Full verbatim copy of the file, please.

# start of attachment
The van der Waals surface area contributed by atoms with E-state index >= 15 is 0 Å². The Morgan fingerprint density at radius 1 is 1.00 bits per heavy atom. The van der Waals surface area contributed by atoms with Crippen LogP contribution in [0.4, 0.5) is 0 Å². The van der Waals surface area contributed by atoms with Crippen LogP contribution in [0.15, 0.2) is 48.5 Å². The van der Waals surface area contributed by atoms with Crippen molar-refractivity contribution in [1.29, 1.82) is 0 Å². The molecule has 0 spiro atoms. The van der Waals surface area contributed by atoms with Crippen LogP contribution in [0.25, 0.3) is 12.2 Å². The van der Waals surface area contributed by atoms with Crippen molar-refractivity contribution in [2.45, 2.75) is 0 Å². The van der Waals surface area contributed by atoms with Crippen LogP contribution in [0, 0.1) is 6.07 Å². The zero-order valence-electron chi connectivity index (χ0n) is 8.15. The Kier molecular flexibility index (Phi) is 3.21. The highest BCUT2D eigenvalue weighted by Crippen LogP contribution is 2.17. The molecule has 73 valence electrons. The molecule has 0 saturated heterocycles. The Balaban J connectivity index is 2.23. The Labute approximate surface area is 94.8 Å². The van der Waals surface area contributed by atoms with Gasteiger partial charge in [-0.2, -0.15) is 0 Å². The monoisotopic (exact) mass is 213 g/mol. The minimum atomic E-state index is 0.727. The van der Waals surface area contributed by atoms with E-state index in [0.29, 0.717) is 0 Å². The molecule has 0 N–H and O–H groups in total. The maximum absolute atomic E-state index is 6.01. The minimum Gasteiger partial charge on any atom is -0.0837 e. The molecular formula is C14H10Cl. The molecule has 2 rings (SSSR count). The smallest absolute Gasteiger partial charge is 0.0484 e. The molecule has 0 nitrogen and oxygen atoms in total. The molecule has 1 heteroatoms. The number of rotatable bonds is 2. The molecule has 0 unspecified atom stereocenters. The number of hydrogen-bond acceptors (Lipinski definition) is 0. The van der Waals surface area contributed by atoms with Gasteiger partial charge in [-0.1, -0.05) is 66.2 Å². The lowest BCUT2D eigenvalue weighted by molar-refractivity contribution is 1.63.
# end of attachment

The van der Waals surface area contributed by atoms with E-state index >= 15 is 0 Å². The Morgan fingerprint density at radius 1 is 1.00 bits per heavy atom. The van der Waals surface area contributed by atoms with Crippen LogP contribution in [0.4, 0.5) is 0 Å². The van der Waals surface area contributed by atoms with Crippen LogP contribution in [0.15, 0.2) is 48.5 Å². The van der Waals surface area contributed by atoms with Crippen molar-refractivity contribution in [1.29, 1.82) is 0 Å². The molecule has 0 spiro atoms. The van der Waals surface area contributed by atoms with Crippen LogP contribution in [0.25, 0.3) is 12.2 Å². The van der Waals surface area contributed by atoms with Crippen molar-refractivity contribution in [2.45, 2.75) is 0 Å². The van der Waals surface area contributed by atoms with Crippen LogP contribution in [0, 0.1) is 6.07 Å². The zero-order valence-electron chi connectivity index (χ0n) is 8.15. The Kier molecular flexibility index (Phi) is 3.21. The highest BCUT2D eigenvalue weighted by Crippen LogP contribution is 2.17. The molecule has 73 valence electrons. The molecule has 0 saturated heterocycles. The Balaban J connectivity index is 2.23. The Labute approximate surface area is 94.8 Å². The van der Waals surface area contributed by atoms with Gasteiger partial charge in [-0.2, -0.15) is 0 Å². The monoisotopic (exact) mass is 213 g/mol. The minimum atomic E-state index is 0.727. The van der Waals surface area contributed by atoms with E-state index in [0.29, 0.717) is 0 Å². The molecule has 0 N–H and O–H groups in total. The maximum absolute atomic E-state index is 6.01. The minimum Gasteiger partial charge on any atom is -0.0837 e. The molecular formula is C14H10Cl. The molecule has 2 rings (SSSR count). The smallest absolute Gasteiger partial charge is 0.0484 e. The molecule has 0 nitrogen and oxygen atoms in total. The molecule has 1 heteroatoms. The number of rotatable bonds is 2. The molecule has 0 unspecified atom stereocenters. The number of hydrogen-bond acceptors (Lipinski definition) is 0. The van der Waals surface area contributed by atoms with Gasteiger partial charge in [-0.1, -0.05) is 66.2 Å². The lowest BCUT2D eigenvalue weighted by molar-refractivity contribution is 1.63.